Avoiding the Mud

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What makes a person innovative? In today’s business climate, which demands innovation, can everyone be an innovator?

At the VM Summit last month, innovative ideas were rampant as speakers took the stage to introduce new theories on health care, breakthroughs in vision technology and unconventional solutions for business (See page S1).

At Vision Expo East, inventive and creative products abounded from the sea of frames designed with unique materials and styles to the fascinating prototypes on display in the Vision Monday Eye2 Zone.

Interestingly, though, I encountered some of the most innovative ideas in a somewhat unexpected place—the points of conversation with optical retailers.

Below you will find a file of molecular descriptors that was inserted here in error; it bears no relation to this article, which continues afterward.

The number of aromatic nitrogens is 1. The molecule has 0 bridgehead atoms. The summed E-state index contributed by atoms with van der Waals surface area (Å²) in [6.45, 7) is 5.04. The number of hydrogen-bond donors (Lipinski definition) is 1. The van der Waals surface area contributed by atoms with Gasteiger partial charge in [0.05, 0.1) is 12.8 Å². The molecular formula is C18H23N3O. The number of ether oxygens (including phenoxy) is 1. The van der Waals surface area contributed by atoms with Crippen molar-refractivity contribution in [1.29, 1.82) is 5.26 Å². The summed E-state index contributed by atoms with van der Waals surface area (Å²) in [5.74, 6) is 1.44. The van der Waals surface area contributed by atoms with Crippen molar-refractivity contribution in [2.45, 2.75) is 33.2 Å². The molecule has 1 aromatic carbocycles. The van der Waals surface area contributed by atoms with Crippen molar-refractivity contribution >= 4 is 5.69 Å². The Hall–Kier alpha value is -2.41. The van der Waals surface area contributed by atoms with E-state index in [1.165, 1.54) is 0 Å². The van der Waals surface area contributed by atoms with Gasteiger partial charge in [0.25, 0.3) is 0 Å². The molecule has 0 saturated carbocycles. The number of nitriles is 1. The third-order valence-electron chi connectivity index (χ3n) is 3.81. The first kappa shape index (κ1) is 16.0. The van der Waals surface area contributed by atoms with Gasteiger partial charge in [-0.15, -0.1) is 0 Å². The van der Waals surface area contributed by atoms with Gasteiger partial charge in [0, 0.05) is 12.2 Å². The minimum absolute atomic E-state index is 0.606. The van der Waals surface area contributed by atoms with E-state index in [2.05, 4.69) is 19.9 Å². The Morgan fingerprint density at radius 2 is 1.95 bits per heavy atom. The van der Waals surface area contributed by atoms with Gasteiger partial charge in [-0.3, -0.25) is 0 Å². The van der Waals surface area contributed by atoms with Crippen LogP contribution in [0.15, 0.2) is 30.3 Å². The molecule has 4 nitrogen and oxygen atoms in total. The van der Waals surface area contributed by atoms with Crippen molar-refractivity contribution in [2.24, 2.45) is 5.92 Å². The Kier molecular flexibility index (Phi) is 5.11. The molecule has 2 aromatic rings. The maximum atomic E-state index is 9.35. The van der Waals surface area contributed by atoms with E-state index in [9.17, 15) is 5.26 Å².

While many opticians and optometrists today are frustrated by a range of concerns they believe to be compromising their businesses, some ECPs are using this unsteady environment as an opportunity for change.

An optometric practice in Canada redesigned its office and boutique with unusual and attractive materials that appeal to modern consumers. Several high end boutiques are committing to eyewear collections which “give back,” thereby anticipating customer appetites for “social purpose” allegiances. Practices are extending their reach through social networks. There are signs that the optical business, as a whole, is being reinvented.

In an industry that straddles health care, fashion and technology, there are many ways to “change the game” or try something new. Innovation, above all else, means risks must be taken. As Bruce Nussbaum, one of the Summit speakers, advised, “Think on your feet or die in the mud.” Sound advice, since our options are to stand in place and chance what comes, or forge ahead and take the leap into the unknown. 

cwolinski@jobson.com